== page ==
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Old 01-10-2012, 05:08 AM   #1
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Buying Used Alpine Coach

We've been looking at early 2000s DPs to replace our mid-90s Class C. Looking at a nice 2002 Alpine that we like, but -- like many, I'm sure -- are hesitant to purchase an "orphan" brand. Particularly one built on a proprietary chassis.

For those of you who own them, what's parts availability like?

For those of you who know the market, what's a good buying price (assuming everything is in very good shape, etc.)? NADA Low Retail? Lower?

Thanks in advance!

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Old 01-10-2012, 05:38 AM   #2
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I bought my 2005 used in 2008-- after the Wester RV bankruptcy and knowing it was an orphan. That has never been a problem. In fact, between the Alpine Coach Association technical library and this forum, my experience is that you will get a much better support experience than with any dealer network or manufacturer. The folks here are passionate about their Alpines and most helpful. Don't always get that level of support from people out to take your money. Parts have never been a problem -- you would get lots of help tracking down parts. Of course, 95% of parts are supplied by some other manufacturer, not made by Wester RV, so availability is no worse than other motorhomes. If you like the value and quality, don't worry about the orphan status. It does create some good purchase opportunities (you can negotiate that the "orphan" is less valuable). The peak chassis is superb and even though proprietary, short of collision, not much to worry about there.

As to prices, keep in mind that many private sellers who borrowed on their coaches are upside down and will ask what they owe -- which for any brand is almost always more than the fair market value in today's economy. Condition and service record DO matter when negotiating price, of course, so it is hard to say what is a "good" price with those variables. That said, I have tracked a number of ebay sales (closed auctions) and these are some of the deals that are out there:

Ebay sales:
2002 36FDDS sold for $50,001 on Aug 29
2003 36MDTS sold for $57,900 on Jul 28
2003 40FDTS sold for $72,101 on Aug 14
2005 40FDTS sold for $79,300 on Aug 29

By comparison, the "low retail" on the NADA website for the above was:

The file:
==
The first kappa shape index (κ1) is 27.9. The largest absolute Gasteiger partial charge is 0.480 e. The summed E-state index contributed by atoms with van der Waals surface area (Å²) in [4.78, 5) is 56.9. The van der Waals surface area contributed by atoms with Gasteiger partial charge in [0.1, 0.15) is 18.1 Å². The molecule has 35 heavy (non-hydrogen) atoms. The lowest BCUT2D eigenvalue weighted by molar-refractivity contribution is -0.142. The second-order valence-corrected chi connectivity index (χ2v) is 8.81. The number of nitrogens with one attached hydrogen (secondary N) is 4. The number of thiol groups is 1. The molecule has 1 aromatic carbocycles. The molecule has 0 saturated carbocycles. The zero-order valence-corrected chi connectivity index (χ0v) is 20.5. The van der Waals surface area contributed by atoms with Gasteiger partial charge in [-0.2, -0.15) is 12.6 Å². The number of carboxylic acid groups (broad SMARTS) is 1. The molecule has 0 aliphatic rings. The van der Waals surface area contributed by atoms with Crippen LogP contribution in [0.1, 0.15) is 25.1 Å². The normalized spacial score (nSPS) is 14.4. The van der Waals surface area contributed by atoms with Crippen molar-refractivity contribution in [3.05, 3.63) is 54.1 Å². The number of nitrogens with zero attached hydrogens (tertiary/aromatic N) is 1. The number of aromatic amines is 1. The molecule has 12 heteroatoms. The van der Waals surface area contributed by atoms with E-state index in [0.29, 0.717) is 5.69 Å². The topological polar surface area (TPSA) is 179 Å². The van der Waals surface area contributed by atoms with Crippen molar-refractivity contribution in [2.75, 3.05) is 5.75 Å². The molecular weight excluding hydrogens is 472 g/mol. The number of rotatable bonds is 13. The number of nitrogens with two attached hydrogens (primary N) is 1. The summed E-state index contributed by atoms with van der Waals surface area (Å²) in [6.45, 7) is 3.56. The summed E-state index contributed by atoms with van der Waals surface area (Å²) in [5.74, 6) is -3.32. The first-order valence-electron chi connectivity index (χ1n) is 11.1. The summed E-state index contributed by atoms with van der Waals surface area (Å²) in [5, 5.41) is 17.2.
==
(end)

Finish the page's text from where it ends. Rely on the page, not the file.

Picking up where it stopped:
NADA Low retail:
2002 36FDDS $51,520
2003 36MDTS $65,880
2003 40FDTS $79,170
2005 40FDTS $95,180

In these cases, all the coaches sold between 2% and 18% below NADA low retail. 10% below NADA low retail seems like a very nice price if you are a buyer. But again, a super nice Alpine, with new tires and strong maintenance would be worth a lot more.

Jaime & Dave (and our 3 cocker spaniels)
2005 Alpine Coach 36FDTS w/ 2009 Honda CR-V, Doran TPMS, Roadmaster Towbar, US Gear Braking
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Old 01-10-2012, 08:36 AM   #3
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Thanks for the info! My concern would be around "wear" items -- brake pads, calipers, rotors, seals, etc. I'm sure all of those parts were sourced from outside suppliers and are probably used on other vehicles, but if you don't have that info, tracking down simple maintenance items can be pretty daunting, particularly if you have a problem on the road.

For illustrative purposes, here's a coach on eBay that would be a great fit for our needs:

2002 Class A Diesel Motorhome - Apline Western RV 37ft. 2002 Class A Diesel Motorhome - Apline Western RV 37ft. - eBay (item 290653578928 end time Jan-10-12 07:27:31 PST)

His asking price is higher than NADA Retail ($61,930), which isn't unusual for private sellers. I sent him an offer just below NADA Low ($51,400) that was turned down. The coach is nice, but it's been for sale for a while. We'll see if he gets more realistic on his price as time goes on.
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Old 01-10-2012, 09:56 AM   #4
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From the appearance of his coach and his list of options, and relatively low miles for that year, It looks to me like his price should be closer to NADA Retail. Can't tell from this about the maintenance, tires, batteries, etc., but appearance looks very good on eBay.
Former Owner, 2006 36MDDS
2010 Arctic Fox 22GK Travel Trailer
2007 Toyota Tundra
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Old 01-10-2012, 10:29 AM   #5
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I agree with the previous posters, being an orphan is not a problem. Even the proprietary chassis is made up with many "off the shelf" items, such as brakes and axles. It is simply a matter of finding out who made them, and this forum is great for that.